It is Thunderstorm season in the Hudson Valley and today's weather in Ulster County reminded us that now is a good time to review storm safety. This afternoon we had a storm bring hail to parts of the Hudson Valley that had the folks at Dressel Farms in New Paltz taking pictures of hail the size of golf balls. It even had Rod Sr., according to their Facebook post commenting that in his 84 years he had heard about it, but never actually had seen hail like the kind they got today.

Checking in on the weather forecast for the rest of the week in the Hudson Valley from to the National Weather Service it looks like we could get more storms right through the weekend. The Hudson Valley storm season is just getting underway so it is probably a good time for us to remind ourselves about some important safety tips when it come to thunder and lightning storms.

The National Weather Service offers some great tips on the website along with the definitions of a Severe Thunderstorm Watch vs Warning. Basically a watch is when conditions are right for a storm and a warning is when a storm has been spotted. Growing up I can remember a few bad storms that left lasting memories. This is probably one of the reasons I take storm safety seriously. I have seen lightning dance across the ocean and strike a boat. I have been in a room when lightning struck a tree in the yard outside next to the window. And I was at my grandpa's house when his neighbor was struck by lightning closing his garage doors luckily he survived.

So what are things we should keep in mind when a summer storm is brewing? The tips below come directly from the National Weather Service

  • The best defense against thunderstorms is to stay inside a sturdy building or shelter that can protect you from deadly lightning, large hail, damaging winds, flooding rain and tornadoes. Fortunately, thunderstorms typically do not last very long and will most often pass by your location in less than one hour.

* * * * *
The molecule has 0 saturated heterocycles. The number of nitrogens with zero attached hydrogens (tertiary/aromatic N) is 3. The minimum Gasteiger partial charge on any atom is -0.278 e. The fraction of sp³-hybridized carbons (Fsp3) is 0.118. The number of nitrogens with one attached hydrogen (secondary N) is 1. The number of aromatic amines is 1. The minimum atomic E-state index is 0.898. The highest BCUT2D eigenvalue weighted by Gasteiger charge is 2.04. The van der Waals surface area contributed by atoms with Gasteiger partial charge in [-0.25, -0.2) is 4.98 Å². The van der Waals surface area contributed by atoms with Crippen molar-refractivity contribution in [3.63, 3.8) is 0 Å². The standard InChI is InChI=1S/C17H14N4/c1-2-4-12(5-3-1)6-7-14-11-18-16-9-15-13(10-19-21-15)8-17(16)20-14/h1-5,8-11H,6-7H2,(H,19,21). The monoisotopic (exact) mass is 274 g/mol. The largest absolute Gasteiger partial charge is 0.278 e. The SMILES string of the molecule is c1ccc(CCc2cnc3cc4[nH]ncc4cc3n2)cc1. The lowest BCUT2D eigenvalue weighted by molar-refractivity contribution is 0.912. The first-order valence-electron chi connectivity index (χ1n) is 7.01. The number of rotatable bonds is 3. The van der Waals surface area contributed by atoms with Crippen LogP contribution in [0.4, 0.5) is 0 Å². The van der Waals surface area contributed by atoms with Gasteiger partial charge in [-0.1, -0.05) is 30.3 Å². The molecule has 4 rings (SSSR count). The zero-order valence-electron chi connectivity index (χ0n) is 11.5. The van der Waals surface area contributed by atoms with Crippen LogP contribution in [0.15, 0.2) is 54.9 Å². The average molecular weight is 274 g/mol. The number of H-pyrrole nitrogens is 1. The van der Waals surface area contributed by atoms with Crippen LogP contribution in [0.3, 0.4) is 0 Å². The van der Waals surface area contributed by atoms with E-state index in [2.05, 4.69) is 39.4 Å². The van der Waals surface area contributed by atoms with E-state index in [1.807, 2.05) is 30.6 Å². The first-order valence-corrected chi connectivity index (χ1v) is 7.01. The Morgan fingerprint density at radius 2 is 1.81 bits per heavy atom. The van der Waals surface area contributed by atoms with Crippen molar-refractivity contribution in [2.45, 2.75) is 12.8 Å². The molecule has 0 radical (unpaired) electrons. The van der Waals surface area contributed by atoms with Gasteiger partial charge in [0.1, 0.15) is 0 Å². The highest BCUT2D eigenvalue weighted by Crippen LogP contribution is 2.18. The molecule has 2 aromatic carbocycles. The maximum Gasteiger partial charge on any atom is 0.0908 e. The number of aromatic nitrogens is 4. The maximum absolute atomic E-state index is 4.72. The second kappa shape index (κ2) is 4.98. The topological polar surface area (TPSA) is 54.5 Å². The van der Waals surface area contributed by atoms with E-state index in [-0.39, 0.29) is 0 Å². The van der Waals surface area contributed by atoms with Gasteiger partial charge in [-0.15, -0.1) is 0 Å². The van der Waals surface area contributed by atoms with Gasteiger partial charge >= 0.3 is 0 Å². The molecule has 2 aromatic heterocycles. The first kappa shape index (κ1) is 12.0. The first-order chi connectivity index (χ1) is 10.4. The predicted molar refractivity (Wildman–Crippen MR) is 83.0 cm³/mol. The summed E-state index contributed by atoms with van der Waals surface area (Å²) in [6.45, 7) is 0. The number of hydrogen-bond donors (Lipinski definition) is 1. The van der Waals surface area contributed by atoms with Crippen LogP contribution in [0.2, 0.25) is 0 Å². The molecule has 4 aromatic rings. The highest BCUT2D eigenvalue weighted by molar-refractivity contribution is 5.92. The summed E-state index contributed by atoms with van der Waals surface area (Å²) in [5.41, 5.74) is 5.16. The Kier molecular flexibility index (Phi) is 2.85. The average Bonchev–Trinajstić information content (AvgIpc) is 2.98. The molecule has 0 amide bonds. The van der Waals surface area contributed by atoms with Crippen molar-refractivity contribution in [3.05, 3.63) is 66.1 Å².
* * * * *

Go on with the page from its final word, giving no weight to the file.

• Once in a shelter, stay away from windows and avoid electrical equipment and plumbing. Remember to bring pets inside. If there is time, secure loose objects outside as these objects often become dangerous flying debris in high winds.
  • Postpone outdoor activities until the storms have passed.
  • If caught outside, take shelter in a sturdy enclosed building or hard top automobile immediately. Avoid open spaces, isolated objects, high ground and metallic objects.
  • Get out of boats and away from bodies of water. Remember, if you can hear thunder, you are close enough to the storm to be struck by lightning.

The New York Department of Health also has some good tip you can check out that include what to do if someone near you is struck by lightning.

Like some of my Midwest relatives I have been known to sit on the porch and watch a storm roll in. It is exciting and a really cool part of Mother Nature. However, there always comes that point when it's time to go inside.

Pictures from Highland of the same hail storm.

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